The myth of the wacko-vet has been beloved of the left since Vietnam. A recent piece in the New York Times propagated the notion that vets are violent. John J. DiIulio reports on the report in the latest issue of the Weekly Standard:

“IN A PAGE-ONE STORY published Sunday, January 13, 2008, ‘Across America, Deadly Echoes of Foreign Battles,’ the New York Times reported on homicides by veterans of the ongoing wars in Iraq and Afghanistan. Seven Times reporters contributed to the lengthy story, which was co-authored by Deborah Sontag and Lizette Alvarez.

“The Times ‘found 121 cases in which veterans of Iraq and Afghanistan committed a killing in this country, or were charged with one, after their return from war.’ All but one case involved male veterans. They speculated that their research ‘most likely uncovered only the minimum number of such cases, given that not all killings’ were ‘reported publicly or in detail,’ and because ‘it was often not possible to determine the deployment history of other service members arrested on homicide charges.'”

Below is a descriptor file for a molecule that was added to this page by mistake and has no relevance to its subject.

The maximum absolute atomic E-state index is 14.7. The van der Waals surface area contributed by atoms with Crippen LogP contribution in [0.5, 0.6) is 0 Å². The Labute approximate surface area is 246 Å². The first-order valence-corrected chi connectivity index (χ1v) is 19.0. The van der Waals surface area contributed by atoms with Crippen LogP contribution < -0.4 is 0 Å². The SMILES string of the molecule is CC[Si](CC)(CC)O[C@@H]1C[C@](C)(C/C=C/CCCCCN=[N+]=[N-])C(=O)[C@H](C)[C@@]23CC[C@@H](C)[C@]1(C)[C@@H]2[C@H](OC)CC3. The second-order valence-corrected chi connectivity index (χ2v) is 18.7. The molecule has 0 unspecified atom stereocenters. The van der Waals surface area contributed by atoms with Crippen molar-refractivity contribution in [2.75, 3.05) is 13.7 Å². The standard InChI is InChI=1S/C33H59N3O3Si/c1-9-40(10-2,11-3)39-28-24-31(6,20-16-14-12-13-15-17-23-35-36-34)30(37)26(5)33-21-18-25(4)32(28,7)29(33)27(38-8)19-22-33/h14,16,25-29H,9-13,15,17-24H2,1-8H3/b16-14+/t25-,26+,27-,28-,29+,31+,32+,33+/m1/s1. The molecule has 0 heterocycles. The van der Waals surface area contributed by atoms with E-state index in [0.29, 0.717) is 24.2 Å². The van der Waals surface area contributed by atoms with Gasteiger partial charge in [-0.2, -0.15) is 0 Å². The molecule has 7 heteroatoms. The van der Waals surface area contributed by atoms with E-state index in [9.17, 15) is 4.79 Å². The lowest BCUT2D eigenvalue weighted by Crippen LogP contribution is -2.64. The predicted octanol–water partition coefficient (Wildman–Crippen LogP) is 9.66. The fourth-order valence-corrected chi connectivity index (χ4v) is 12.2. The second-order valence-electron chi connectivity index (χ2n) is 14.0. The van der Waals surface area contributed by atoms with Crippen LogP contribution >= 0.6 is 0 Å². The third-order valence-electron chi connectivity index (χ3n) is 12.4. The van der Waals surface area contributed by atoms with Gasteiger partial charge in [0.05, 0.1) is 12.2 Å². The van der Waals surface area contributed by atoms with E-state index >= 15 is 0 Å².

The Times aces forgot to do one obvious thing, though: compare rates of vet violence with those of the general public. If you do this, you discover that vets are actually less violent than the public at large:

“And assuming 121 cases and 749,932 total discharges, the homicide offending rate for the discharged veterans would be 16.1 per 100,000. The U.S. Bureau of Justice Statistics (BJS) has demographic data aplenty on homicide offending rates. For instance, in 2005, for white males aged 18-24, the rate was about 20 per 100,000. The Times opined that 121 was the “minimum” number, even as it counted veterans charged but not convicted with veterans tried and found guilty. Doubling the number to 242 would double the rate to 32.2 per 100,000. …

“The ‘Deadly Echoes’ story spotlighted an important issue and sensitively profiled several tragic incidents. In many respects it was a model piece of journalism. But, in such a lengthy report, the Times should have done more to put its 121 cases against a broader data backdrop or two, been clearer about what nobody really knows about the subject, and taken much greater care than it did to avoid echoing what the VFW, in a 2006 story referenced by the reporters, rightly rejected as the ‘wacko-vet’ myth.”